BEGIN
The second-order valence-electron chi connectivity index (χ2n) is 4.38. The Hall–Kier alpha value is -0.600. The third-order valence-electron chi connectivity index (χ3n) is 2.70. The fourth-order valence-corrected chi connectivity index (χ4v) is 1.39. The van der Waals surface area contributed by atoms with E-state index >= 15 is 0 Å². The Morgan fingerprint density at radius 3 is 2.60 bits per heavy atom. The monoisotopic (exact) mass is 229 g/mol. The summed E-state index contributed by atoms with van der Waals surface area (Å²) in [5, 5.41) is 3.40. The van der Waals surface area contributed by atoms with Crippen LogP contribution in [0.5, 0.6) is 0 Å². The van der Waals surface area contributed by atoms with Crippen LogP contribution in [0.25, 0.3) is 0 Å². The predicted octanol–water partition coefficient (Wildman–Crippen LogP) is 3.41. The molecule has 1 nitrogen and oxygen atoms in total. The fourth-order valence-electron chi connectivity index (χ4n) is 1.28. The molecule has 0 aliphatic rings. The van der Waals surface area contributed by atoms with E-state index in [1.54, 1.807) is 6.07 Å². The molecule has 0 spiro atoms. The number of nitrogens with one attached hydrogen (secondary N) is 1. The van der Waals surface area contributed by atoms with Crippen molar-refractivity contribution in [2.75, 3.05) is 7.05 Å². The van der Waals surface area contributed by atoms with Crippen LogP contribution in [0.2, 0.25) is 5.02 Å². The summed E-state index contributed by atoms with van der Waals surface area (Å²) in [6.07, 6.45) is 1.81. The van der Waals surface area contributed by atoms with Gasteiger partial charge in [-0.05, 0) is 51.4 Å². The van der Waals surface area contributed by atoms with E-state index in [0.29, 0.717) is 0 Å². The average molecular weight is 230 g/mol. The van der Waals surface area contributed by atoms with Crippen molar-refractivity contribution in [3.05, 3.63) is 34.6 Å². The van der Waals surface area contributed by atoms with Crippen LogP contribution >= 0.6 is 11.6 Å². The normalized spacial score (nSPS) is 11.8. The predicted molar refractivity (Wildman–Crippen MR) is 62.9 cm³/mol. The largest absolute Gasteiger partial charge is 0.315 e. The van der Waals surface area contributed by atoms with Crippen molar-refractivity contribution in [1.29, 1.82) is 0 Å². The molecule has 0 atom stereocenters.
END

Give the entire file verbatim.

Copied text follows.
The second-order valence-electron chi connectivity index (χ2n) is 4.38. The Hall–Kier alpha value is -0.600. The third-order valence-electron chi connectivity index (χ3n) is 2.70. The fourth-order valence-corrected chi connectivity index (χ4v) is 1.39. The van der Waals surface area contributed by atoms with E-state index >= 15 is 0 Å². The Morgan fingerprint density at radius 3 is 2.60 bits per heavy atom. The monoisotopic (exact) mass is 229 g/mol. The summed E-state index contributed by atoms with van der Waals surface area (Å²) in [5, 5.41) is 3.40. The van der Waals surface area contributed by atoms with Crippen LogP contribution in [0.5, 0.6) is 0 Å². The van der Waals surface area contributed by atoms with Crippen LogP contribution in [0.25, 0.3) is 0 Å². The predicted octanol–water partition coefficient (Wildman–Crippen LogP) is 3.41. The molecule has 1 nitrogen and oxygen atoms in total. The fourth-order valence-electron chi connectivity index (χ4n) is 1.28. The molecule has 0 aliphatic rings. The van der Waals surface area contributed by atoms with E-state index in [1.54, 1.807) is 6.07 Å². The molecule has 0 spiro atoms. The number of nitrogens with one attached hydrogen (secondary N) is 1. The van der Waals surface area contributed by atoms with Crippen molar-refractivity contribution in [2.75, 3.05) is 7.05 Å². The van der Waals surface area contributed by atoms with Crippen LogP contribution in [0.2, 0.25) is 5.02 Å². The summed E-state index contributed by atoms with van der Waals surface area (Å²) in [6.07, 6.45) is 1.81. The van der Waals surface area contributed by atoms with Gasteiger partial charge in [-0.05, 0) is 51.4 Å². The van der Waals surface area contributed by atoms with E-state index in [0.29, 0.717) is 0 Å². The average molecular weight is 230 g/mol. The van der Waals surface area contributed by atoms with Crippen molar-refractivity contribution in [3.05, 3.63) is 34.6 Å². The van der Waals surface area contributed by atoms with Crippen LogP contribution >= 0.6 is 11.6 Å². The normalized spacial score (nSPS) is 11.8. The predicted molar refractivity (Wildman–Crippen MR) is 62.9 cm³/mol. The largest absolute Gasteiger partial charge is 0.315 e. The van der Waals surface area contributed by atoms with Crippen molar-refractivity contribution in [1.29, 1.82) is 0 Å². The molecule has 0 atom stereocenters.